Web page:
389511 Computational Mechanistic Investigation of the Phillips Polymerization Catalyst

Tuesday, November 18, 2014: 3:15 PM
307 (Hilton Atlanta)
Anthony Fong1, Susannah L. Scott2 and Baron Peters1, (1)Chemical Engineering, University of California Santa Barbara, Santa Barbara, CA, (2)Departments of Chemical Engineering and Chemistry, University of California, Santa Barbara, Santa Barbara, CA

The Phillips catalyst, chromium oxide supported on amorphous silica, produces half of the world’s annual supply of high-density polyethylene. [1] However, the mechanism by which the catalyst polymerizes ethylene is unknown, because only a small fraction of chromium sites are active and are therefore difficult to detect experimentally. In this study, we used density functional theory to evaluate the feasibility of potential mechanisms. As in previous studies [2], our calculations rule out propagation by either metallacycle ring expansion or alternating carbene/chromacyclobutane intermediates: both mechanisms have activation barriers much greater than what is measured experimentally. However, we discovered two new pathways with low propagation barriers: oxachromacycle ring expansion, and chain growth from a vinylchromium(II) site. Unfortunately, the oxachromacycle sites initiate very slowly, while the vinylchromium(II) sites terminate rapidly; both are therefore unlikely as propagating intermediates in polymer production. We also found that a vinylchromium(III) site recently proposed to arise via direct C-H activation of ethylene [3] also terminates quickly. The only propagation mechanism whose computed kinetics are comparable to the experimental kinetics and which does not terminate to produce oligomers instead of polymer chains is Cossee-Arlman polymerization by a monoalkylchromium(III) site without a neighboring proton source. While the precise nature of the initiation step remains unknown, experiments and calculations based on homogeneous organochromium compounds suggest the active sites may arise via a radical mechanism.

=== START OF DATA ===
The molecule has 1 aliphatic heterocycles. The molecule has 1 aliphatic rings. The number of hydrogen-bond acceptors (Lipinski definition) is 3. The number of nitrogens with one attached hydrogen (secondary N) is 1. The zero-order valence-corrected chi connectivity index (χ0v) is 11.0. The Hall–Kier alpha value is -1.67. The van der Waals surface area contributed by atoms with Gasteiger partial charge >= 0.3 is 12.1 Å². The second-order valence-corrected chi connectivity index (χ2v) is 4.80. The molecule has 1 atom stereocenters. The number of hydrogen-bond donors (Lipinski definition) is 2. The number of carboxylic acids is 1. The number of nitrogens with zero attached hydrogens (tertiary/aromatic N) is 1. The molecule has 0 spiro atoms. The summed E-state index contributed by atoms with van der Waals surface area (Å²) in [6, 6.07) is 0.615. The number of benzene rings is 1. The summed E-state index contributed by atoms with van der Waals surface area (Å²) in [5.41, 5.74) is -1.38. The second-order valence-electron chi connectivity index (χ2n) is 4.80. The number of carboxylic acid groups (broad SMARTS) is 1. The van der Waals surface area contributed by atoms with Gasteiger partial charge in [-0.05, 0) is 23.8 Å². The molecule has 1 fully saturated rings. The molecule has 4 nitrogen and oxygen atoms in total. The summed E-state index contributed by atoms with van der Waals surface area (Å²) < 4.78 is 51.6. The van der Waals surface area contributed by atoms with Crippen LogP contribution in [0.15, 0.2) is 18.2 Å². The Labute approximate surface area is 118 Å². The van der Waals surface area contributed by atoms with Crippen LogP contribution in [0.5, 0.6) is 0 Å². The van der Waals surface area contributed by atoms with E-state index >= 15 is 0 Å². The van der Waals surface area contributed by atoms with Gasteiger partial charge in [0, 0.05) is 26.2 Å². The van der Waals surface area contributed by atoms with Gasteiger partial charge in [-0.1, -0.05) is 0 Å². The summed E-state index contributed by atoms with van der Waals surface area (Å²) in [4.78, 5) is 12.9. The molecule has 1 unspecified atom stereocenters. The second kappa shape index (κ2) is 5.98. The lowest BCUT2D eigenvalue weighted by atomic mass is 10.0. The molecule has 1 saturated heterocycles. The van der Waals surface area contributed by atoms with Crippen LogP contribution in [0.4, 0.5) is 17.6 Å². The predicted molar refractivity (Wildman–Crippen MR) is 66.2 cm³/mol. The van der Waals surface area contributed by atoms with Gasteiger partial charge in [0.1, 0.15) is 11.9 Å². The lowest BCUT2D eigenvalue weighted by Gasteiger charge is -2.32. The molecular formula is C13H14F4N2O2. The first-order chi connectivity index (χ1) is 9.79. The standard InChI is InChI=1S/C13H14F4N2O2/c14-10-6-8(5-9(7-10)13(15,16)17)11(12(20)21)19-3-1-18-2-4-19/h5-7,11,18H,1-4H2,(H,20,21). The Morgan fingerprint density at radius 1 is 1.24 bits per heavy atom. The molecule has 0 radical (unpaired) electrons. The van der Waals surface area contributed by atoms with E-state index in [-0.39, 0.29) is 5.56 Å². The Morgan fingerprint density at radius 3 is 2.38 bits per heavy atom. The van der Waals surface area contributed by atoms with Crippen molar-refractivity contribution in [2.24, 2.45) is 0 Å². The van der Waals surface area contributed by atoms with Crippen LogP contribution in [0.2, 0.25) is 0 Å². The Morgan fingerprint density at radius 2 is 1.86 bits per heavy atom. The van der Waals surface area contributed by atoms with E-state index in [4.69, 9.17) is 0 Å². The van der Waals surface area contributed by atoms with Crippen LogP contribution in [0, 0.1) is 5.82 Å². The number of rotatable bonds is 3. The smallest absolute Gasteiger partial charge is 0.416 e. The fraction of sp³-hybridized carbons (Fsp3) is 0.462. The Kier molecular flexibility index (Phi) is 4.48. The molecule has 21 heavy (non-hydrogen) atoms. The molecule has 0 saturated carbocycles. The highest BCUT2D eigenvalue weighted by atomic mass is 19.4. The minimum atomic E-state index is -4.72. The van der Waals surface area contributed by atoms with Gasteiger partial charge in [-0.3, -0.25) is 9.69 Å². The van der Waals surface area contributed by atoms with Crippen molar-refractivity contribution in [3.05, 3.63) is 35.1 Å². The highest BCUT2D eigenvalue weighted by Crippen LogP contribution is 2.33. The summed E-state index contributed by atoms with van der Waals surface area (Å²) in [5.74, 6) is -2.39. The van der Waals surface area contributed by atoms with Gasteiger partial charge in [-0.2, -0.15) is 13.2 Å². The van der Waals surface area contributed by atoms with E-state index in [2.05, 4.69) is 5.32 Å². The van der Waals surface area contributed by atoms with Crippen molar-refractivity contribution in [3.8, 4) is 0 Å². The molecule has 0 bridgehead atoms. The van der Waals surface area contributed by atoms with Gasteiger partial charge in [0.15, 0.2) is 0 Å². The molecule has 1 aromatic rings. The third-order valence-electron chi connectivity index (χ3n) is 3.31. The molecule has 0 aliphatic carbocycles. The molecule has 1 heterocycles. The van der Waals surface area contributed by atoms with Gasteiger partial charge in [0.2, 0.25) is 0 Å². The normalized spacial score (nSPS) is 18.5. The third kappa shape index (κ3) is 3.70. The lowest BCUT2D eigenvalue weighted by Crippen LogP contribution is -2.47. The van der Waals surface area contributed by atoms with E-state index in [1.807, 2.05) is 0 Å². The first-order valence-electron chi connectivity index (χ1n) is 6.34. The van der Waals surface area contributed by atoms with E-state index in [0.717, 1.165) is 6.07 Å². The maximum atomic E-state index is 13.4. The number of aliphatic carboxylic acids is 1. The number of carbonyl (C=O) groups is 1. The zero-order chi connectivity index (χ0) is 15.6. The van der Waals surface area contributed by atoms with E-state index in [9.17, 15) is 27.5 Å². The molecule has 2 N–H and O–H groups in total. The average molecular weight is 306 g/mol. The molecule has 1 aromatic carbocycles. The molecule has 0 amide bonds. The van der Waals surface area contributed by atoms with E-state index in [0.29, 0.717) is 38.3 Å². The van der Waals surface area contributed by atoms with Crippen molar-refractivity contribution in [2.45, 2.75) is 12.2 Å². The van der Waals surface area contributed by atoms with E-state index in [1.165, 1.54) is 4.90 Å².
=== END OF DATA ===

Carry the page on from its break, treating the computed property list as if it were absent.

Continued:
[1] McDaniel, M. P., Adv. Catal., 2010, 53, 123-606.

[2] Espelid, O.; Borve, K. J., J. Catal. 2000, 195, 125-139.

[3] M.P. Conley, M.F. Delley, G. Siddiqi, G. Lapadula, S. Norsic, V. Monteil, O.V. Safonova, C. Coperet, Angew. Chem. Int. Ed. 2014, 53, 1872 –1876.


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